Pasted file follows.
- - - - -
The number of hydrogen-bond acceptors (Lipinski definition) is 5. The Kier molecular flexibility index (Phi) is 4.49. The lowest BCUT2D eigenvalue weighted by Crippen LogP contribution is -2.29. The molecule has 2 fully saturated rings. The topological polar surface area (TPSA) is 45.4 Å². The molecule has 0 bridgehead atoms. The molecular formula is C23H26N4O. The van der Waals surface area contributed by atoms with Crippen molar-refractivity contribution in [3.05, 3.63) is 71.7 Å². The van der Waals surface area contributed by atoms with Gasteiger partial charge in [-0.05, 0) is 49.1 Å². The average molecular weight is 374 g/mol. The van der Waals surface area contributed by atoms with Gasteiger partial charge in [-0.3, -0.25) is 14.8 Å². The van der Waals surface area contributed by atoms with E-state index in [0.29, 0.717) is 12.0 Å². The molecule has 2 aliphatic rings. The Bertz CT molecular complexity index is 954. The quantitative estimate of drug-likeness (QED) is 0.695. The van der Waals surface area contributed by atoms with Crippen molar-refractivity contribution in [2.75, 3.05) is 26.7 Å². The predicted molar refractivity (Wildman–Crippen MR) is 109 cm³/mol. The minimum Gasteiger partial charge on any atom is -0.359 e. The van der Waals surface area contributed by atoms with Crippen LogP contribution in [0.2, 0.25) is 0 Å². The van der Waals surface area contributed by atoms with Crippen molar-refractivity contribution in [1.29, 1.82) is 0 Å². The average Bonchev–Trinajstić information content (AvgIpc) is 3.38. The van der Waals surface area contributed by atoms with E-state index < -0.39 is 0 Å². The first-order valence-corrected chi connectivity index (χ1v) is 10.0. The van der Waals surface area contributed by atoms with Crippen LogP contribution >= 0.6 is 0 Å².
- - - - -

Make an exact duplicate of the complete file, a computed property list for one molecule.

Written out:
The number of hydrogen-bond acceptors (Lipinski definition) is 5. The Kier molecular flexibility index (Phi) is 4.49. The lowest BCUT2D eigenvalue weighted by Crippen LogP contribution is -2.29. The molecule has 2 fully saturated rings. The topological polar surface area (TPSA) is 45.4 Å². The molecule has 0 bridgehead atoms. The molecular formula is C23H26N4O. The van der Waals surface area contributed by atoms with Crippen molar-refractivity contribution in [3.05, 3.63) is 71.7 Å². The van der Waals surface area contributed by atoms with Gasteiger partial charge in [-0.05, 0) is 49.1 Å². The average molecular weight is 374 g/mol. The van der Waals surface area contributed by atoms with Gasteiger partial charge in [-0.3, -0.25) is 14.8 Å². The van der Waals surface area contributed by atoms with E-state index in [0.29, 0.717) is 12.0 Å². The molecule has 2 aliphatic rings. The Bertz CT molecular complexity index is 954. The quantitative estimate of drug-likeness (QED) is 0.695. The van der Waals surface area contributed by atoms with Crippen molar-refractivity contribution in [2.75, 3.05) is 26.7 Å². The predicted molar refractivity (Wildman–Crippen MR) is 109 cm³/mol. The minimum Gasteiger partial charge on any atom is -0.359 e. The van der Waals surface area contributed by atoms with Crippen LogP contribution in [0.2, 0.25) is 0 Å². The van der Waals surface area contributed by atoms with Crippen molar-refractivity contribution in [1.29, 1.82) is 0 Å². The average Bonchev–Trinajstić information content (AvgIpc) is 3.38. The van der Waals surface area contributed by atoms with E-state index < -0.39 is 0 Å². The first-order valence-corrected chi connectivity index (χ1v) is 10.0. The van der Waals surface area contributed by atoms with Crippen LogP contribution >= 0.6 is 0 Å².